Madonna appeared at the 2019 GLAAD Media Awards on Saturday to accept the Advocate for Change Award, bringing the audience to their feet as she shared what the honor meant to her.
The pop star, who has championed the LGBTQ community long before it was trendy to do so, spoke candidly about why she’s always felt such a strong affinity towards queer causes.
“Why have I always fought for change? That’s a hard question to answer,” she said on stage at the Hilton Midtown in New York. “It’s like trying to explain the importance of reading or the need to love. Growing up I always felt like an outsider, like I didn’t fit in. It wasn’t because I didn’t shave under my armpits, I just didn’t fit in, OK.”
“The first gay man I ever met was named Christopher Flynn. He was my ballet teacher in high school and he was the first person that believed in me, that made me feel special as a dancer, as an artist and as a human being. I know this sounds trivial and superficial, but he was the first man to tell me I was beautiful.”
Flynn took her to her very first gay bar in Detroit, and that night, she said, played a pivotal role in her life.
“For the first time I saw men kissing men, girls dressed like boys, boys wearing hot pants, insane, incredible dancing and a kind of freedom and joy and happiness that I had never seen before,” she said. “I finally felt like I was not alone, that it was OK to be different and to not be like everybody else. And that after all, I was not a freak. I felt at home, and it gave me hope.”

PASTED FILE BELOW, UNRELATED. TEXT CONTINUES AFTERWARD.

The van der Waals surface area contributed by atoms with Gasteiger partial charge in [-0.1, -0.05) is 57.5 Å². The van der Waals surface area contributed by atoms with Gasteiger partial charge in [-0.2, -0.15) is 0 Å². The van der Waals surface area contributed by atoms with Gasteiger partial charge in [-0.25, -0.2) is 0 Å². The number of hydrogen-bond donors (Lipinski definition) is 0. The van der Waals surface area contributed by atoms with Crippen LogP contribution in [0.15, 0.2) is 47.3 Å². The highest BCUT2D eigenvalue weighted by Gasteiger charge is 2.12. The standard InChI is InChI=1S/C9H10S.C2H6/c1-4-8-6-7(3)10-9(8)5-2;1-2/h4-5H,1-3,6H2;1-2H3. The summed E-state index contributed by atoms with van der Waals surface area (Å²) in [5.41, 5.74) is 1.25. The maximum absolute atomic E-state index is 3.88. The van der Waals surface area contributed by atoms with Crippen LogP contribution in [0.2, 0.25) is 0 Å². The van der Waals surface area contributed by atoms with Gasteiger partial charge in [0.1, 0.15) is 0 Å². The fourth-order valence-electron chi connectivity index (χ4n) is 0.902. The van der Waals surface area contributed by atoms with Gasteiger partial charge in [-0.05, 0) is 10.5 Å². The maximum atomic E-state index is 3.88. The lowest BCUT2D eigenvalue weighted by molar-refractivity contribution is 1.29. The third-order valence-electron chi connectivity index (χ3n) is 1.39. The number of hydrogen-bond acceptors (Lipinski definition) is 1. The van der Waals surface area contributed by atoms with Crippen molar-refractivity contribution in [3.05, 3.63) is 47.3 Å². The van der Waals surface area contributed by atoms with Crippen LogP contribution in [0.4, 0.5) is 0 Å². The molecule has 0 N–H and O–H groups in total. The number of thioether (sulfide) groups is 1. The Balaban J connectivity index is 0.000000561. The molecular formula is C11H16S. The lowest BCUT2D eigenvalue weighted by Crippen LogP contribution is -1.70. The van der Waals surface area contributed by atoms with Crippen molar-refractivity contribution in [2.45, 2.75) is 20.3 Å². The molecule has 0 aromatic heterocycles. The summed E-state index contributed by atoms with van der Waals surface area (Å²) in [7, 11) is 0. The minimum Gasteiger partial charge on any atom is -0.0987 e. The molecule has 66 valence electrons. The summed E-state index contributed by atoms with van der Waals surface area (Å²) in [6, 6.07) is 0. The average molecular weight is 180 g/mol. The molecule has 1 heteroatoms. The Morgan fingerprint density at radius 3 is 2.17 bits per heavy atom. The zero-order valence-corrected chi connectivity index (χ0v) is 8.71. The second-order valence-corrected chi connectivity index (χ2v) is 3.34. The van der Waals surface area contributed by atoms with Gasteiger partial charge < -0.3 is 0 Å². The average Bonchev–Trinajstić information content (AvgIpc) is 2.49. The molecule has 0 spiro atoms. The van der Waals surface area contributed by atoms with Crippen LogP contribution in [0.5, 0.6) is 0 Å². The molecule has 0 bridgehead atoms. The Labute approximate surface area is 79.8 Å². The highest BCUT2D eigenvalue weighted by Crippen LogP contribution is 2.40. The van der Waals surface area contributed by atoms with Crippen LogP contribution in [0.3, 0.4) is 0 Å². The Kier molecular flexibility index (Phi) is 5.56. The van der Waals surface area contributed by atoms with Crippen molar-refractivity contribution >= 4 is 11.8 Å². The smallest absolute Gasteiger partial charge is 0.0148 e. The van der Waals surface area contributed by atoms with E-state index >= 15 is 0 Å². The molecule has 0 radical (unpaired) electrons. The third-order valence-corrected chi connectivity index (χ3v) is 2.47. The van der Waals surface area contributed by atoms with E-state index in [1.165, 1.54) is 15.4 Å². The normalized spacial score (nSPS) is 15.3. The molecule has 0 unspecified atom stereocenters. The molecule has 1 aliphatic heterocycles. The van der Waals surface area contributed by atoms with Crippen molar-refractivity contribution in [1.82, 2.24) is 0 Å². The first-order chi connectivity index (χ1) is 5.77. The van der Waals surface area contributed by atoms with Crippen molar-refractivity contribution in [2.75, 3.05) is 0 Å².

Flynn also encouraged Madonna to leave her home in Michigan and move to NYC, and along with the bubbling creativity and culture she discovered there, the AIDS epidemic would also soon be devastating queer communities.
“The plague that moved in like a black cloud over New York City and in a blink of an eye, took out all of my friends.”
“After I lost my best friend and roommate Martin Burgoyne and then Keith Haring — happy birthday Keith — I decided to take up the bull horn and really fight back,” she added.
And though the singer has won seven Grammys, two Golden Globes and so many other awards that her trophy room would need wall-to-wall shelving, she said the GLAAD honor is especially important.
“Because it’s recognition of years and years of work that I’ve done over three decades. It’s not anything superficial,” she told The Associated Press after her speech. “It means something to me because I put a lot of blood, sweat and tears into all the work that I’ve done over the years advocating for change.”
Madonna’s 14th album, Madame X, will be released on June 14. The second single (the first was “Medellín” featuring Maluma) is a gay anthem called “I Rise,” and the video will feature some Drag Race favorites like Monet X Change.
The GLAAD Media Awards will air on Logo on May 12.
Dan Tracer is a queer writer, noisemaker, and amateur astral projector. Find him on Instagram.